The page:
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As memories of APEC dim, railing returns to rail, debt

By David Shapiro

LAST UPDATED: 2:02 a.m. HST, Nov 21, 2011

The last gasp of the Asia-Pacific Economic Cooperation summit starts us off as we "flASHback" on the week's news that amused and confused:

» President Barack Obama and local boosters declared APEC a rousing success, but many residents and tourists were put off by the sight of armed troops, Humvees and concrete barriers on the streets. We looked like the Geneva of the Pacific after a detour through Baghdad.

» Though the event came up short of the projected 20,000 delegates, 2,000 journalists and $123 million in economic stimulus, organizers promised long-term benefits. As usual, we have to wait for heaven for our reward.

» Gov. Neil Abercrombie said APEC established Hawaii as the "anchor of the Asia-Pacific region." Businesses shut out from customers felt like anchors only in the sense of getting thrown overboard.

» Mayor Peter Carlisle said his only criticism of APEC is that Secret Service agents frowned too much. He never did understand jobs that require actually paying attention.

» Slack-key artist Makana sang an Occupy-themed protest song for 45 minutes while Obama and other world leaders ate dinner, but said the president didn't seem to notice. That solves the old Zen riddle about the sound of one hand clapping.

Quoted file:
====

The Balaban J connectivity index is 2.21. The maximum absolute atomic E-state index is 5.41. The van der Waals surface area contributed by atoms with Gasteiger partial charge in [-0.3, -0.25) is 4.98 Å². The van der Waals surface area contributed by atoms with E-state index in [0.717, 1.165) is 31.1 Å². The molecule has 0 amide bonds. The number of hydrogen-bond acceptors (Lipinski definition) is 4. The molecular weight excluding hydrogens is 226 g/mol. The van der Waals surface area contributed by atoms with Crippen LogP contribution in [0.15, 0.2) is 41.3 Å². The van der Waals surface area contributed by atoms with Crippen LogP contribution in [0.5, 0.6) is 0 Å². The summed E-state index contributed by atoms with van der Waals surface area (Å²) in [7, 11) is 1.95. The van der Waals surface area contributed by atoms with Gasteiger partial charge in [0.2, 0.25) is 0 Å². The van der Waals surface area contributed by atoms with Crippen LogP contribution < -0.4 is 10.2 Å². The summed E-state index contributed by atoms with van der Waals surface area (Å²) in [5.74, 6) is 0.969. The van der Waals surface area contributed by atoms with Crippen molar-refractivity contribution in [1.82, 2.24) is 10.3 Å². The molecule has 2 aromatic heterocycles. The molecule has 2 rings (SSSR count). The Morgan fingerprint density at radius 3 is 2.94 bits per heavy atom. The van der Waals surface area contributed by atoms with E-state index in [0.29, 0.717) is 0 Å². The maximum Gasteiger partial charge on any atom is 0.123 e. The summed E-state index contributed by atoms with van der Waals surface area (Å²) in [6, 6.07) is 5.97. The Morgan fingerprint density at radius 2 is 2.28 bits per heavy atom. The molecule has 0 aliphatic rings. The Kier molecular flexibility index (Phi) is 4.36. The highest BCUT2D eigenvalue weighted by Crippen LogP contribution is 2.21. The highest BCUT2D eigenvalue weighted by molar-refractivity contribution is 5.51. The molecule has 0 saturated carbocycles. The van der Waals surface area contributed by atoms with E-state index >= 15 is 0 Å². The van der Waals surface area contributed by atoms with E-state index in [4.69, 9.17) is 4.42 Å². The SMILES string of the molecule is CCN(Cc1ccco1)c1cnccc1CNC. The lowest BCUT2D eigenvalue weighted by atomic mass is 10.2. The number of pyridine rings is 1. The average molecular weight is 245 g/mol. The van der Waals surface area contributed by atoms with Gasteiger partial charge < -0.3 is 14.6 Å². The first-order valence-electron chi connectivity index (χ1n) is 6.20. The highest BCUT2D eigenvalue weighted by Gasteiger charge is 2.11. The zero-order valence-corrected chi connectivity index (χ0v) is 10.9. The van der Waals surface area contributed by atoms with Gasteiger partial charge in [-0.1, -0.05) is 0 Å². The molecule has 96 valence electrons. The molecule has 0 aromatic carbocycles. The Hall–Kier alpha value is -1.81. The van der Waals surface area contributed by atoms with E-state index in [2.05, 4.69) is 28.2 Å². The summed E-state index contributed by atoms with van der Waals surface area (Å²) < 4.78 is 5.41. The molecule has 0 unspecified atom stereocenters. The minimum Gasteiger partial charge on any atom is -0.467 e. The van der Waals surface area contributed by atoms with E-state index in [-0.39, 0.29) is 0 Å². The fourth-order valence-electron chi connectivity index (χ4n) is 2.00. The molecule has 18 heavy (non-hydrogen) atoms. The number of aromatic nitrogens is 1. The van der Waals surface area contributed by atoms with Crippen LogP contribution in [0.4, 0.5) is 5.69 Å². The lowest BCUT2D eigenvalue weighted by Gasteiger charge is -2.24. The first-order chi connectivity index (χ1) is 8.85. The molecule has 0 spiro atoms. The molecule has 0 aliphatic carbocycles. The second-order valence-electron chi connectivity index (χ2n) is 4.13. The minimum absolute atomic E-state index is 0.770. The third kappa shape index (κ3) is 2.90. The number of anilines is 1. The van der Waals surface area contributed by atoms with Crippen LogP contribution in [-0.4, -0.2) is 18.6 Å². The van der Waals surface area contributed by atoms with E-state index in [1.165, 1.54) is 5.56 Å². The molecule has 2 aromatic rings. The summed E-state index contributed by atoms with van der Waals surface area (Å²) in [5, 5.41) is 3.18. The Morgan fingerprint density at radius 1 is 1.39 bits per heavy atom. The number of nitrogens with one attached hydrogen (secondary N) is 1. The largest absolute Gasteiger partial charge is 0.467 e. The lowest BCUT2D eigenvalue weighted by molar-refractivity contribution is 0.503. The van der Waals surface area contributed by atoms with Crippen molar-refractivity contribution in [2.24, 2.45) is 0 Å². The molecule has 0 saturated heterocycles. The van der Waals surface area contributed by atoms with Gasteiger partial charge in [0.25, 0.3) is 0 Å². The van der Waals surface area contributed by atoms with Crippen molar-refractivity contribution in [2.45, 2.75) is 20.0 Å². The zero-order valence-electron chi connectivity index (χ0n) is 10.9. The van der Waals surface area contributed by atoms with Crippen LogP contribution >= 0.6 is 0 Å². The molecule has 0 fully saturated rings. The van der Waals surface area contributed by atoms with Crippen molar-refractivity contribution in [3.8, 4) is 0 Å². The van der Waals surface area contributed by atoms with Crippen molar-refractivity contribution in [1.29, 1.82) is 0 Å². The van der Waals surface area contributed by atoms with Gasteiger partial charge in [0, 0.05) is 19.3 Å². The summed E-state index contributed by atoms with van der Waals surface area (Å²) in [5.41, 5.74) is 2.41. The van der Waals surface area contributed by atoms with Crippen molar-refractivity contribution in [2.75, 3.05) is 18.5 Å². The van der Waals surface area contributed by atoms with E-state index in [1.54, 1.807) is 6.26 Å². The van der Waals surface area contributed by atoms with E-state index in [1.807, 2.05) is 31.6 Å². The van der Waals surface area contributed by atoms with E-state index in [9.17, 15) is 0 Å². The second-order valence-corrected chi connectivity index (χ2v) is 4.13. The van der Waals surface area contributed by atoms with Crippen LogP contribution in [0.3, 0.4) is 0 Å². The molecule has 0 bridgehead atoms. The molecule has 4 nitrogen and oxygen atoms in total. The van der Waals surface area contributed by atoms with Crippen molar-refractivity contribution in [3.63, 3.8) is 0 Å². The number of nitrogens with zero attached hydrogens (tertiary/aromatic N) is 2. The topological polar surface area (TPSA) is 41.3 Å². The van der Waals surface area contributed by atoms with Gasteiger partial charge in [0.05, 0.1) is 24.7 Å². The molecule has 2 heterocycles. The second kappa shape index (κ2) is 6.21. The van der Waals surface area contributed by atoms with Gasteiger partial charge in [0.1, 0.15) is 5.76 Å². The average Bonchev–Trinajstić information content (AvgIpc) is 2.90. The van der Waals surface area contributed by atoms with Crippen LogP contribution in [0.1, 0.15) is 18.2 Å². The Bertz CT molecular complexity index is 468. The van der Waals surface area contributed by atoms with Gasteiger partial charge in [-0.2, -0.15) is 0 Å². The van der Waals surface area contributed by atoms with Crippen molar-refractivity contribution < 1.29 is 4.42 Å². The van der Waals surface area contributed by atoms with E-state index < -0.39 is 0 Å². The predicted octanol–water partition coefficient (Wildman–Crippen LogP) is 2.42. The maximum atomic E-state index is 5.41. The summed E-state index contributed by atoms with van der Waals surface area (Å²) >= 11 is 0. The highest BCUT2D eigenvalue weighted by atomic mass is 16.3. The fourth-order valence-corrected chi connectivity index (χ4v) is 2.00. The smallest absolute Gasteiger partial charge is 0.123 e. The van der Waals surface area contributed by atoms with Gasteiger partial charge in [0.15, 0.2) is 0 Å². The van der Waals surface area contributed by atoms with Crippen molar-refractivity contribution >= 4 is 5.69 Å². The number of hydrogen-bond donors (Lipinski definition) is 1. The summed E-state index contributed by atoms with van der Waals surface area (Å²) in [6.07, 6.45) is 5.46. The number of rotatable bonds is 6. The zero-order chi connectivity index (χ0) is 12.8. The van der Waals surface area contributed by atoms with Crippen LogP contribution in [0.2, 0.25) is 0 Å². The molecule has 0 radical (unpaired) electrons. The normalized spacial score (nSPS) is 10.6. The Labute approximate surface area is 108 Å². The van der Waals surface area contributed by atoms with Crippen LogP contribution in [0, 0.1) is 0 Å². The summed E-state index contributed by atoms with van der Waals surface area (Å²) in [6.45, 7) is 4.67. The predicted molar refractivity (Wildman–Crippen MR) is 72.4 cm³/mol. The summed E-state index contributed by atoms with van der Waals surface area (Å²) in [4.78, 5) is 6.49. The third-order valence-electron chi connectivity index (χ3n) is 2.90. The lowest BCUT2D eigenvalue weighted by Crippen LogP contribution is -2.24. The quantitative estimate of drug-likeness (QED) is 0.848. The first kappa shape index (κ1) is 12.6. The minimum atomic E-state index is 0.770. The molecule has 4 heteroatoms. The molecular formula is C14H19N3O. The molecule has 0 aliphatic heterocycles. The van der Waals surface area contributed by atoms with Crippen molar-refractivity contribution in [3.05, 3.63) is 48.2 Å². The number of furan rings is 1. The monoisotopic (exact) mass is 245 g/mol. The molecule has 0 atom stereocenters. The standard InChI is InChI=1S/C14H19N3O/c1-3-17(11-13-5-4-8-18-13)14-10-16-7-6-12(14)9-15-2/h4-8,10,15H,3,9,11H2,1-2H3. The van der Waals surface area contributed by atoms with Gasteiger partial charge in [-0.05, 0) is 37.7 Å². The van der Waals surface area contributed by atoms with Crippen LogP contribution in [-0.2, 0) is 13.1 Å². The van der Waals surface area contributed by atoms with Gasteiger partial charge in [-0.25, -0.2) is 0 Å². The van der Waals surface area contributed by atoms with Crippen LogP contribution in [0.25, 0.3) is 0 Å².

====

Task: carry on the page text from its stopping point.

» Secretary of State Hillary Clinton's photo op with the Hong Kong delegate was interrupted when a torchbearer wearing only a loincloth streaked behind her. She must be tired of getting upstaged by Treasury Secretary Timothy Geithner.

» Obama couldn't resist stopping traffic one last time by motorcading to his departing flight in the middle of the morning rush. He loves the power of being the cause of gridlock here instead of the casualty of it in Washington.

» In non-APEC news, a report said Hawaii's state government has the nation's fourth-highest debt at $26,693 per capita, compared with a national average of $13,754. And those who ran it up expect us to pay them a debt of gratitude at the polls.

» A majority of the City Council wants the city transit authority to delay Ansaldo Honolulu's $1.4 billion contract to build and operate rail cars until the Italian company fixes its financial woes. Some think the fix was in on this deal long ago.

» Economist Paul Brewbaker said the city's property tax exemptions are a "gobbledygooky hodgepodge with seemingly no rational pattern." He needs to be more specific; that could describe almost any city program.

And the quote of the week ... from Dennis Young of Hawaii Tents and Events on how APEC money will trickle down: "My guys are going home with some fat paychecks, while their wives are ticked because they've been working so hard. So momma's going to go out and buy some stuff to keep the family happy." From globalism to Bubba-nomics.

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